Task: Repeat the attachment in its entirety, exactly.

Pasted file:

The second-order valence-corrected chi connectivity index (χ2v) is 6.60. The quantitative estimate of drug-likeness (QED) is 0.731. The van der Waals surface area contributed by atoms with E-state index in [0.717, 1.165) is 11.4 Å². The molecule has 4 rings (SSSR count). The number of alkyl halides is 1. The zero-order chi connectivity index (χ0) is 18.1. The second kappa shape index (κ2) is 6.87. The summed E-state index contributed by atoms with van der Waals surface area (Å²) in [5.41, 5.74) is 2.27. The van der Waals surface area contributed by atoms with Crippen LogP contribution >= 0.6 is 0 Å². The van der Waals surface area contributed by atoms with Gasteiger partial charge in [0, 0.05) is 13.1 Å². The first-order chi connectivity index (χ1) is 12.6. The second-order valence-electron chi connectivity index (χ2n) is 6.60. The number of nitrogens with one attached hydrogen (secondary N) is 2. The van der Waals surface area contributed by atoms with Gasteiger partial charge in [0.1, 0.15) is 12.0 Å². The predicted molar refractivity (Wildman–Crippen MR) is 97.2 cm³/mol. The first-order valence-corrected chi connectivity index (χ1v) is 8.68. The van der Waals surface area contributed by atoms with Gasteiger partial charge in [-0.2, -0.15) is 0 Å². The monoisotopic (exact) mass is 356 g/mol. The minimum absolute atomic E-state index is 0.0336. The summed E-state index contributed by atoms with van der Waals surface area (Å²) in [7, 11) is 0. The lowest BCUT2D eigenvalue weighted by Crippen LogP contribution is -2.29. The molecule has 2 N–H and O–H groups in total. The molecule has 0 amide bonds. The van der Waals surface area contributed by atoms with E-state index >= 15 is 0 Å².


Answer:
The second-order valence-corrected chi connectivity index (χ2v) is 6.60. The quantitative estimate of drug-likeness (QED) is 0.731. The van der Waals surface area contributed by atoms with E-state index in [0.717, 1.165) is 11.4 Å². The molecule has 4 rings (SSSR count). The number of alkyl halides is 1. The zero-order chi connectivity index (χ0) is 18.1. The second kappa shape index (κ2) is 6.87. The summed E-state index contributed by atoms with van der Waals surface area (Å²) in [5.41, 5.74) is 2.27. The van der Waals surface area contributed by atoms with Crippen LogP contribution >= 0.6 is 0 Å². The van der Waals surface area contributed by atoms with Gasteiger partial charge in [0, 0.05) is 13.1 Å². The first-order chi connectivity index (χ1) is 12.6. The second-order valence-electron chi connectivity index (χ2n) is 6.60. The number of nitrogens with one attached hydrogen (secondary N) is 2. The van der Waals surface area contributed by atoms with Gasteiger partial charge in [0.1, 0.15) is 12.0 Å². The predicted molar refractivity (Wildman–Crippen MR) is 97.2 cm³/mol. The first-order valence-corrected chi connectivity index (χ1v) is 8.68. The van der Waals surface area contributed by atoms with Gasteiger partial charge in [-0.2, -0.15) is 0 Å². The monoisotopic (exact) mass is 356 g/mol. The minimum absolute atomic E-state index is 0.0336. The summed E-state index contributed by atoms with van der Waals surface area (Å²) in [7, 11) is 0. The lowest BCUT2D eigenvalue weighted by Crippen LogP contribution is -2.29. The molecule has 2 N–H and O–H groups in total. The molecule has 0 amide bonds. The van der Waals surface area contributed by atoms with E-state index >= 15 is 0 Å².